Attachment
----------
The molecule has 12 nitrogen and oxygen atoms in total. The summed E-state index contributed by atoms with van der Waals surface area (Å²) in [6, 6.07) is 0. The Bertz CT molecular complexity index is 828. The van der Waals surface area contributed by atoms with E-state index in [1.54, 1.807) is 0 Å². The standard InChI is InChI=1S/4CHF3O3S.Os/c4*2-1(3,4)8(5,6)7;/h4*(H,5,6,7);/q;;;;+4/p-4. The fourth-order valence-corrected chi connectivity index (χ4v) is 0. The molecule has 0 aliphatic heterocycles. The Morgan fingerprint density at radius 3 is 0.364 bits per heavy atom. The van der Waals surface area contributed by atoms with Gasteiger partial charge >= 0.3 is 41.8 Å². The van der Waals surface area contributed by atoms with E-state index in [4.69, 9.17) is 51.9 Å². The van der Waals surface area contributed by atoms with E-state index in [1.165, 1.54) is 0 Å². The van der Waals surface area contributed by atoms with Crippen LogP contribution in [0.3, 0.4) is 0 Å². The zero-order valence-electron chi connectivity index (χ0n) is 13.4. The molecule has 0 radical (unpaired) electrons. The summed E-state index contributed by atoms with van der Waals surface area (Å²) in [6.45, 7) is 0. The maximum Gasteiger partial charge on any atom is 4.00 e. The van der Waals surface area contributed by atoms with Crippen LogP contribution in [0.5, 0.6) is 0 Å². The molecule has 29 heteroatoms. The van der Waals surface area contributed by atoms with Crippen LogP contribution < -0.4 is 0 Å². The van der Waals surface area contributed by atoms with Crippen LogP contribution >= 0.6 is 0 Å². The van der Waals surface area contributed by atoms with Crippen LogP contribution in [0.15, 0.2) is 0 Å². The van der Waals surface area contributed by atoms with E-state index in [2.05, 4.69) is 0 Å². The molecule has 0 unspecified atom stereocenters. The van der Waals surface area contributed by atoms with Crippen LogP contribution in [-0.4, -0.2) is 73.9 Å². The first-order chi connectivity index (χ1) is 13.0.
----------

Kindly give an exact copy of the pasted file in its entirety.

The molecule has 12 nitrogen and oxygen atoms in total. The summed E-state index contributed by atoms with van der Waals surface area (Å²) in [6, 6.07) is 0. The Bertz CT molecular complexity index is 828. The van der Waals surface area contributed by atoms with E-state index in [1.54, 1.807) is 0 Å². The standard InChI is InChI=1S/4CHF3O3S.Os/c4*2-1(3,4)8(5,6)7;/h4*(H,5,6,7);/q;;;;+4/p-4. The fourth-order valence-corrected chi connectivity index (χ4v) is 0. The molecule has 0 aliphatic heterocycles. The Morgan fingerprint density at radius 3 is 0.364 bits per heavy atom. The van der Waals surface area contributed by atoms with Gasteiger partial charge >= 0.3 is 41.8 Å². The van der Waals surface area contributed by atoms with E-state index in [4.69, 9.17) is 51.9 Å². The van der Waals surface area contributed by atoms with E-state index in [1.165, 1.54) is 0 Å². The van der Waals surface area contributed by atoms with Crippen LogP contribution in [0.3, 0.4) is 0 Å². The zero-order valence-electron chi connectivity index (χ0n) is 13.4. The molecule has 0 radical (unpaired) electrons. The summed E-state index contributed by atoms with van der Waals surface area (Å²) in [6.45, 7) is 0. The maximum Gasteiger partial charge on any atom is 4.00 e. The van der Waals surface area contributed by atoms with Crippen LogP contribution in [0.5, 0.6) is 0 Å². The molecule has 29 heteroatoms. The van der Waals surface area contributed by atoms with Crippen LogP contribution < -0.4 is 0 Å². The van der Waals surface area contributed by atoms with Crippen LogP contribution >= 0.6 is 0 Å². The van der Waals surface area contributed by atoms with Crippen LogP contribution in [0.15, 0.2) is 0 Å². The van der Waals surface area contributed by atoms with E-state index in [2.05, 4.69) is 0 Å². The molecule has 0 unspecified atom stereocenters. The van der Waals surface area contributed by atoms with Crippen LogP contribution in [-0.4, -0.2) is 73.9 Å². The first-order chi connectivity index (χ1) is 13.0.